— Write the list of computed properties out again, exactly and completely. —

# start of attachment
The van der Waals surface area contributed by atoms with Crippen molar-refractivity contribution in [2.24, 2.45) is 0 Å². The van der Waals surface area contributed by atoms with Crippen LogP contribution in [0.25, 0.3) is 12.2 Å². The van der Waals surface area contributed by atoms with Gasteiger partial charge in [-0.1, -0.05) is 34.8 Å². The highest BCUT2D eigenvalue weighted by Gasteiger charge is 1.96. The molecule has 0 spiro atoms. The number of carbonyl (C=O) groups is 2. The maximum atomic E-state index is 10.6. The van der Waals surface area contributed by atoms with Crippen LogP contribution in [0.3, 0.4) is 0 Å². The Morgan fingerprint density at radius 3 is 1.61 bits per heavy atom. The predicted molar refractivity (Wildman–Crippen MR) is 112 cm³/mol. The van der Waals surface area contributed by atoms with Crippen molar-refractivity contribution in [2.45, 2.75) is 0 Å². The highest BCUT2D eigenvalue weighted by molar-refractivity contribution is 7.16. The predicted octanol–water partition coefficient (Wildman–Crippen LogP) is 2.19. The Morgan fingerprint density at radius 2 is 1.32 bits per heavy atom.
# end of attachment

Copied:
The van der Waals surface area contributed by atoms with Crippen molar-refractivity contribution in [2.24, 2.45) is 0 Å². The van der Waals surface area contributed by atoms with Crippen LogP contribution in [0.25, 0.3) is 12.2 Å². The van der Waals surface area contributed by atoms with Gasteiger partial charge in [-0.1, -0.05) is 34.8 Å². The highest BCUT2D eigenvalue weighted by Gasteiger charge is 1.96. The molecule has 0 spiro atoms. The number of carbonyl (C=O) groups is 2. The maximum atomic E-state index is 10.6. The van der Waals surface area contributed by atoms with Crippen LogP contribution in [0.3, 0.4) is 0 Å². The Morgan fingerprint density at radius 3 is 1.61 bits per heavy atom. The predicted molar refractivity (Wildman–Crippen MR) is 112 cm³/mol. The van der Waals surface area contributed by atoms with Crippen molar-refractivity contribution in [2.45, 2.75) is 0 Å². The highest BCUT2D eigenvalue weighted by molar-refractivity contribution is 7.16. The predicted octanol–water partition coefficient (Wildman–Crippen LogP) is 2.19. The Morgan fingerprint density at radius 2 is 1.32 bits per heavy atom.